What’s the difference between solenoid valve and relay?


First let’s look at what is common between the two. Both of them use electro-magnetism to bring about a mechanical change in the system. Electric current passed through coil wound around a ferromagnetic material core, produces a magnetic field, strong enough to pull (usually, or sometimes push), another piece of ferro-magnetic object, from it’s state of equilibrium. The state of equilibrium is maintained by a relaxed (i.e. without stored mechanical energy) spring of some kind. When the electromagnetic coil is energised, the resulting magnetic field causes the equilibrium to be disturbed, a mechanial motion being created, and the sping to become tensed. This ensures that, once the electrical energy is removed, the system returns to it’s state of equilibrium, by coverting the stored mechanical energy in the spring to once again return back to it’s original state.

In both solenoid value and relay, this electrical energy, resulting in magnitism, resulting in mechanical motion, and removal of electrical energy, resulting in dissapearance of magnetism, resulting in (pulled/stressed spring led) mechanical motion performs the mechanical motions, that can perform push/pull, press/release, open/close, wind/unwind type of motions.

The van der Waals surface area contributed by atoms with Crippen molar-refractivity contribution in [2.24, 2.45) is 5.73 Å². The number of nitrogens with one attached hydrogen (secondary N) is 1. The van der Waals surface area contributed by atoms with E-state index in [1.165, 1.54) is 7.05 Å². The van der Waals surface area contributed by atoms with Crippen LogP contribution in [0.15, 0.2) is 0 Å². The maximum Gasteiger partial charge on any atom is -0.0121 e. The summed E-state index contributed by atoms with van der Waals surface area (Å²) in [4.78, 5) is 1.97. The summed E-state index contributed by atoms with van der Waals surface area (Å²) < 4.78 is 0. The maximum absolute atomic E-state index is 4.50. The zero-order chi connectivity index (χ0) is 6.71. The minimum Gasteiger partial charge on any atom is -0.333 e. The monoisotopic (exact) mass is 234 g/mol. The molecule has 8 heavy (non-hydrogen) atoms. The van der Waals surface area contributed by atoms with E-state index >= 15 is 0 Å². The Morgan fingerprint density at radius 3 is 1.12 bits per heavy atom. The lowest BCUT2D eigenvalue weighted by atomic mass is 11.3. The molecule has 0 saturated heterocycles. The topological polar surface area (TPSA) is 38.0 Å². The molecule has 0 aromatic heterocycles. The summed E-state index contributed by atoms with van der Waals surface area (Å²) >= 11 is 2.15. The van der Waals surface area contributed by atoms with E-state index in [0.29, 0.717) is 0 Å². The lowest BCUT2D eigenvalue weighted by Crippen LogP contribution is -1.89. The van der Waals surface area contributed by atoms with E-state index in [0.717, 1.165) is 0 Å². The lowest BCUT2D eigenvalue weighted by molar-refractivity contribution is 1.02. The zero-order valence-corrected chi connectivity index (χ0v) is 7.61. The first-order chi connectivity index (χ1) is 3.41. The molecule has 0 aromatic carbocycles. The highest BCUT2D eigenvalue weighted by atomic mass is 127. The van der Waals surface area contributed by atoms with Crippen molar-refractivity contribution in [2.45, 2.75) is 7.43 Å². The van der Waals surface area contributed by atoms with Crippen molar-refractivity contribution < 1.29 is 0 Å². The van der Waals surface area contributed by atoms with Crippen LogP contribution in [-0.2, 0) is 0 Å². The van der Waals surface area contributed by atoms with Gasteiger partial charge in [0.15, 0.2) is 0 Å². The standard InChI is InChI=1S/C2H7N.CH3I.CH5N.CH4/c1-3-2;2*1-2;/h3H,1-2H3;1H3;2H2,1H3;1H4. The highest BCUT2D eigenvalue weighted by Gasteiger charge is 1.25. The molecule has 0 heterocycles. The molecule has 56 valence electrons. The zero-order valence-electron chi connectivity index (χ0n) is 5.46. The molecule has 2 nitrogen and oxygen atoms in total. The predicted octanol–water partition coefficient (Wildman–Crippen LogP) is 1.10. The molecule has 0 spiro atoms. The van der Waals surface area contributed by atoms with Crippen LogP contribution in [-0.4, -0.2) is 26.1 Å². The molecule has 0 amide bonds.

The above principle, now applied to solenoid value, results in a value (for liquid or gas) to open/shut, permitting or stopping it’s flow. Same principle applied to opening/closing another electrical circuit is what EM-relays do. In case of EM-relays, the controlling circuit that energizes the EM-relay’s coil, is physically isolated from the controlled circuit (which is opened/closed). The physical isolation is thanks to the air-gap, inside the EM-relay, and their only interaction is through the magnetism.